Eye-Candy for the Drinking Classes
by Tony Long, originally published in The Semaphore #184, Summer 2008
Specs in North Beach has been a speakeasy, a Union social club, a lesbian-bar and a storeroom; it's been Specs since the mid-1960s.
Photo: Brett Reierson
|Spec's bar at 12 Adler Lane, directly across the street from City Lights, is a veritable museum of strange stuff from around the world. Many literary, bohemian, radical and other free associators of San Francisco's demi-monde have gathered here in groups and spontaneously in a timeless pursuit of their respective passions.|
“Five shipwrecked men, visible only because of a single bobbing flashlight, were plucked from the darkened ocean off the Golden Gate early today in a one-in-a-million rescue.”
That’s how Examiner reporter Baron Muller began his story about five San Francisco bartenders who were rescued by the Coast Guard after their 32-foot sloop took on water and sank three miles west of the Golden Gate Bridge back in September 1969. One of those seafaring publicans was bespectacled, 41-year-old Richard Simmons, aka Specs, who had just opened his North Beach bar a year earlier.
Interior of Spec's, c. 2015.
Just think how many livers might have been saved had Specs gone down with the ship. He didn’t, though, and his watering hole in Adler Place has not only survived, but thrived. Specs is one of North Beach’s storied bars, but it’s also one of San Francisco’s oddest little museums, housing a collection of ephemera ranging from maritime artifacts to Wobbly memorabilia to a petrified walrus penis guaranteed to make the manliest of men shrivel by comparison.
Muller’s Examiner account, along with the Chronicle’s version of the rescue and a copy of the Coast Guard report, is part of the collection, preserved under sticky plastic and displayed just past the bar and above the trash can.
More about the museum in a minute, but first the walrus penis. You don’t find one of these in just any bar, at least any bar south of Alaska where, apparently, they’re plentiful. According to one Specs barfly, who was sober enough to sound like a reliable authority, petrified walrus penises wash up regularly on Alaskan beaches. Which makes you wonder what the hell is going on out there in the chilly North Pacific.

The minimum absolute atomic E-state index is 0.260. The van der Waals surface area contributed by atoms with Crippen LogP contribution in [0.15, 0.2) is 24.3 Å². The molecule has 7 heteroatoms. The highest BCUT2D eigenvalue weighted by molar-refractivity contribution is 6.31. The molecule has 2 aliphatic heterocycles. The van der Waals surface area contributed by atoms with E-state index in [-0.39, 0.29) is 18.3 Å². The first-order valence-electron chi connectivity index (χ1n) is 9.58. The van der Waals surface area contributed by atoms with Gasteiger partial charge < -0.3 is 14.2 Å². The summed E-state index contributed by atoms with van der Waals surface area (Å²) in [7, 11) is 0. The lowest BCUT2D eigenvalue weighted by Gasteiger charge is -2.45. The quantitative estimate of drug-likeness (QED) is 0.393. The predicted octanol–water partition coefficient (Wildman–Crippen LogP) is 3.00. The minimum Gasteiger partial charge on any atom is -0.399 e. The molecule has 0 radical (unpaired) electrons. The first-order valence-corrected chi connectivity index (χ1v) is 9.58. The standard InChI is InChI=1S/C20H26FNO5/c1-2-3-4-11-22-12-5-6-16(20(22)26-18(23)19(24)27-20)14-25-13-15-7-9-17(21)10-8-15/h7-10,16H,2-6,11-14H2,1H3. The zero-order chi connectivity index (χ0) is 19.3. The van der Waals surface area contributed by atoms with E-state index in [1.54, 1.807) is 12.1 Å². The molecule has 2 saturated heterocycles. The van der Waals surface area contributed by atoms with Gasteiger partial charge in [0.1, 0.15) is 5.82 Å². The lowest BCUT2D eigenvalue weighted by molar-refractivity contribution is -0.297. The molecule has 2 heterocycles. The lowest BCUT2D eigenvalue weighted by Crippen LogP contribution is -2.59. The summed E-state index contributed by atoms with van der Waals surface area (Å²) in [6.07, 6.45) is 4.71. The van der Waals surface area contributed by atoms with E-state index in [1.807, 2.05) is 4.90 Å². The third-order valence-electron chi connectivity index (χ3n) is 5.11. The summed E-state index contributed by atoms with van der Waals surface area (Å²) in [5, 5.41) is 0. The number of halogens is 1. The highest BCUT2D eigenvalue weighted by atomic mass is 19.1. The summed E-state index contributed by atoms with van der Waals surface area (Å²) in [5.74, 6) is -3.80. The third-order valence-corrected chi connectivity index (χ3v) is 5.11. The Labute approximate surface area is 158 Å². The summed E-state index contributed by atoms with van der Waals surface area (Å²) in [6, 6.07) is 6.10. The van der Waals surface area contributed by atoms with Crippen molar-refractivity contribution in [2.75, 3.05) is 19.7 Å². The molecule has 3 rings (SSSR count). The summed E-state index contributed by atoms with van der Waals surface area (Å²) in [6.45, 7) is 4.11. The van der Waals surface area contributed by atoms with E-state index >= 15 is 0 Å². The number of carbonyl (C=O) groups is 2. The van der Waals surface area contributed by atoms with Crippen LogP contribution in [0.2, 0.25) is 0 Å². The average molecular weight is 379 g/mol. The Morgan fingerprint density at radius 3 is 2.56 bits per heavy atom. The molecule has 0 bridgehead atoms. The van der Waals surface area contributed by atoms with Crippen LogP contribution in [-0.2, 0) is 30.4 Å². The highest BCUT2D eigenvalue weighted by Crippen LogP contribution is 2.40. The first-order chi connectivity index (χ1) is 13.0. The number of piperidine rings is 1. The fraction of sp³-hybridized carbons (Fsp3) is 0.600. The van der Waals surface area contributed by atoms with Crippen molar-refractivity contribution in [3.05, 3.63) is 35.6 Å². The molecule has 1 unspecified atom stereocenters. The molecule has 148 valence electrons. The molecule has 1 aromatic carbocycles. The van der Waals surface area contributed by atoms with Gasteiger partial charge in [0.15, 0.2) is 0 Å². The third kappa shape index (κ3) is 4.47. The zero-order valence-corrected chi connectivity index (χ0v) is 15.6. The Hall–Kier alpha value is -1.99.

Whether our trusty barfly has his story straight or not, that object above the bar—the thing that looks kind of like a child’s femur next to the sign that says “All dogs found on the premises will be turned over to Chef Matsumoto for the Sunday luau”—is indeed a walrus penis.
To know that is to understand that you’ve entered a very special place.
The "dissident office workers of Processed World magazine met regularly at Spec's in 1982-84. Here is one table of them in 1983.
Photo: Chris Carlsson
The donor of said artifact, incidentally, is apparently the same guy who sent Specs the Alaskan king crab that is mounted on the wall just past the end of the bar. The story I heard, possibly apocryphal, is that the legs had to be removed in order to fit the crab into the shipping box. One leg was said to have been reattached backwards, although I couldn’t see any evidence of that.
There is no official curator at this museum, so cataloging the inventory is left to the visitor, a tricky proposition when you consider why most people are there in the first place. I’ve been going to Specs for years now and I always seem to find something, somewhere I’ve never seen before. Maybe it’s me; maybe it’s the Scotch.
Anyway, all drinking aside, Specs is an absolute feast for the eyes. The walls are drunk with pictures, posters, notices (“How to Get a Drink” greets the patron to his immediate left upon entering the bar), shipping company pennants and drawings (pencil sketches of neighborhood notables by artist Kristen Wetterhahn, done on cocktail napkins and framed, are particularly good).
Inside glass display cases you’ll find scrimshaw, American Indian artifacts, lapel pins (“Boycott the Examiner” is a personal favorite), political pamphlets, a stuffed mongoose locked in mortal combat with a stuffed cobra, and, across the bar in another case, a stuffed armadillo.
One of the more unusual pieces can be found way in the back, near the piano. That would be a full-sized mummy case, whose face, on closer inspection, is a pretty good likeness of Specs himself. This was not unearthed during some early 20th century Egyptian dig, but rather a gift from Dancer, a former Specs bartender who obviously has some talent as a mummy artisan.
Notice the coin slot in the mummy’s head, and contribute.
Photo: Peggy Rehm, May 10, 2014